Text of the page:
Belousov–Zhabotinsky reaction

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A Belousov–Zhabotinsky reaction, or BZ reaction, is one of a class of reactions that serve as a classical example of non-equilibrium thermodynamics, resulting in the establishment of a nonlinear chemical oscillator. The reaction is commonly used in scientific demonstrations, due to its ability to generate visually interesting patterns.

Chemical mechanism

The mechanism for this reaction is very complex and is thought to involve around 18 different steps which have been the subject of a number of research papers.[1][2]

In a way similar to the Briggs–Rauscher reaction, two key processes (both of which are auto-catalytic) occur:

  • Process A generates molecular bromine, giving the red color;
  • Process B consumes the bromine to give bromide ions;

Theoretically, the reaction resembles the ideal Turing pattern, a system that emerges qualitatively from solving the reaction diffusion equations for a reaction that generates both a reaction inhibitor and a reaction promoter, of which the two diffuse across the medium at different rates.

One of the most common variations on this reaction uses malonic acid as the acid and potassium bromate as the source of bromine. The overall equation is:

3 CH2(CO2H)2 + 4 BrO
→ 4 Br + 9 CO2 + 6 H2O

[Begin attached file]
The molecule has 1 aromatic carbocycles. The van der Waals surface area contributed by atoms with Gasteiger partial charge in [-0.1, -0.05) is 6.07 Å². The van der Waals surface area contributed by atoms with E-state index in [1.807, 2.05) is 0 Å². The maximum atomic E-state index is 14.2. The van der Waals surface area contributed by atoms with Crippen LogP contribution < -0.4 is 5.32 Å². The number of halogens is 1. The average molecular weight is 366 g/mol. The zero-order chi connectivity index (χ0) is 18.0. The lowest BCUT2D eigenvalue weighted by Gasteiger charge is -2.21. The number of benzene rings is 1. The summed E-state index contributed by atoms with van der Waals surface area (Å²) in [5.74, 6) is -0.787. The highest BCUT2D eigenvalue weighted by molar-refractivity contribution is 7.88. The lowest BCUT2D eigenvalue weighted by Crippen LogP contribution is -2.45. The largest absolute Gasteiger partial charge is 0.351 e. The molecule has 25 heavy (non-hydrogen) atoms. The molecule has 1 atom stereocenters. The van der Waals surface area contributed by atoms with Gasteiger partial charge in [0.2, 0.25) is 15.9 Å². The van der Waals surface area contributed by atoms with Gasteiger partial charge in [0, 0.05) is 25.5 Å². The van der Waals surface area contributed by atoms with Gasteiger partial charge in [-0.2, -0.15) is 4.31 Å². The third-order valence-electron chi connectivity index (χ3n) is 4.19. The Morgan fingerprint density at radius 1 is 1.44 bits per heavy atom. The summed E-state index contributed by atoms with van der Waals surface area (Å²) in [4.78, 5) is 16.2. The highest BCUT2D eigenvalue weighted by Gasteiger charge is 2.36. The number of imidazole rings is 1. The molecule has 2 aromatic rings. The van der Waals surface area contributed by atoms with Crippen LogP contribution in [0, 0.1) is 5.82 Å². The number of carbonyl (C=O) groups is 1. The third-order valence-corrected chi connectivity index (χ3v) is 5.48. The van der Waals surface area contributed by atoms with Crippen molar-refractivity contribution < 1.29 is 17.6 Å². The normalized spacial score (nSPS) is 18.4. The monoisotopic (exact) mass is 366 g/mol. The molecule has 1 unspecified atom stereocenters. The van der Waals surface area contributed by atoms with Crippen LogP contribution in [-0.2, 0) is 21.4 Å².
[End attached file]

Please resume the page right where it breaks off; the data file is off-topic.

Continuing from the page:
Many variants of the reaction exist. The only key chemical is the bromate oxidizer. The catalyst ion is most often cerium, but it can be also manganese, or complexes of iron, ruthenium, cobalt, copper, chromium, silver, nickel and osmium. Many different reductants can be used.


NileRed made a good video on the reaction.

The main reagents needed for this reaction are: conc. sulfuric acid, sodium or potassium bromate, malonic acid, sodium bromide and ferroin. Three solutions are made from these reagents for the reaction:

  • Solution 1: 67 ml H2O + 5 g NaBrO3 (or 5.55 g KBrO3) + 2 ml H2SO4
  • Solution 2: 10 ml H2O + 1g malonic acid
  • Solution 3: 10 ml H2O + 1 g NaBr

In a Petri dish, all the three solutions are added in the numerical order, in volumes of 6 ml, 1 ml and 0.5 ml respectively. When solution 3 is added, bromine forms, giving the solution a orange-ish color. The Petri dish can be mixed to homogenize the mixture, but this isn't required as the solution will turn colorless on its own eventually. 1 ml of ferroin is added in the dish and the solution is stirred manually to homogenize it. This causes it to change its color, from reddish-orange to blue, then purple-black, then brown, then finally brown-reddish.

After letting it sit for some time, colored spots will begin to appear. These spots grow into a series of expanding concentric rings or perhaps expanding spirals similar to the patterns generated by a cyclic cellular automaton. The colors disappear if the dishes are shaken, and then reappear. The waves continue until the reagents are consumed. An important note is that the solution film needs to be thin, if it's too thick, the reaction may not take place as it should. If the Petri dish used is too small, you can remove some of the liquid using a pipette or just use a very wide flat bottom dish instead of a Petri dish. The reaction can also be performed in a beaker using a magnetic stirrer.

One problem during the reaction is the formation of air bubbles at the surface, which "ruin" the visual of the reaction. Stirring the solution multiple times after reaction completion will remove the bubbles, but this causes the deplete the main reagents, causing fewer "ripples" to form.



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